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My hon. Friend makes a good point. It is easy to see this issue as 1 million hospital admissions and the third highest cause of death, without also looking at the huge effect on other sufferers. We know that 5.4 million people are being treated in the UK for asthma, and I rather share the view that the National Institute for Health and Care Excellence, in saying that a third of people have no symptoms at any particular time, may be making a slightly complacent comment. By the time I was in my late 20s I had no symptoms at all and I no longer needed to use an inhaler to do sport. However, when I had a problem one year with flu, they came back. It is a variable condition, and that can be underestimated.
Kay Boycott, the chief executive of Asthma UK, said:
“Asthma has many complex causes, which is one of the reasons why it is sometimes difficult to get a definitive diagnosis. It is also a highly variable condition that can change throughout someone’s life or even week by week, meaning treatment can change over time.”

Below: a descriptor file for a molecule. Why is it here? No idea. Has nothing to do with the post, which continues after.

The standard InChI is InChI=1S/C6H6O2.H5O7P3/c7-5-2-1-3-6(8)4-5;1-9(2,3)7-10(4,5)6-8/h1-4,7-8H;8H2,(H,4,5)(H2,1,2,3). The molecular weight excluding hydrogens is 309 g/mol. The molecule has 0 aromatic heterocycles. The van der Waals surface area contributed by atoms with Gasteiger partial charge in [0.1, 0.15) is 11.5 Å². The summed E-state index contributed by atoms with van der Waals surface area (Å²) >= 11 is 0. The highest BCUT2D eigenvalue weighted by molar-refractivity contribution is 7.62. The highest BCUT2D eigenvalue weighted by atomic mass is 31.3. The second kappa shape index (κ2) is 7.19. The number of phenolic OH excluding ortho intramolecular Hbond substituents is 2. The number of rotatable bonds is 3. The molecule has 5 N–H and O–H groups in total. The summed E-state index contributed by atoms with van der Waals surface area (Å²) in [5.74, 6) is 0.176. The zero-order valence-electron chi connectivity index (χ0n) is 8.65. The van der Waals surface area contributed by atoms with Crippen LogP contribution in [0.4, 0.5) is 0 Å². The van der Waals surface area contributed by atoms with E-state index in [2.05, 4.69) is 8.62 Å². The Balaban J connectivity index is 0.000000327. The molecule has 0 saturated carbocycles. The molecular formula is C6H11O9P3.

One of the great lessons to learn is that we need to monitor regularly for asthma. My hon. Friend the Member for Stevenage made a particularly important point about attending the asthma clinic for the test.
The Royal College of Physicians recently made a point about variability and how asthma can suddenly deteriorate. As it said, there are different kinds of asthmatics: brittle asthmatics who can move from having no wheeze to severe problems; others for whom it appears just in the early morning; and others for whom it disappears for a period. We need more research and a campaign on awareness.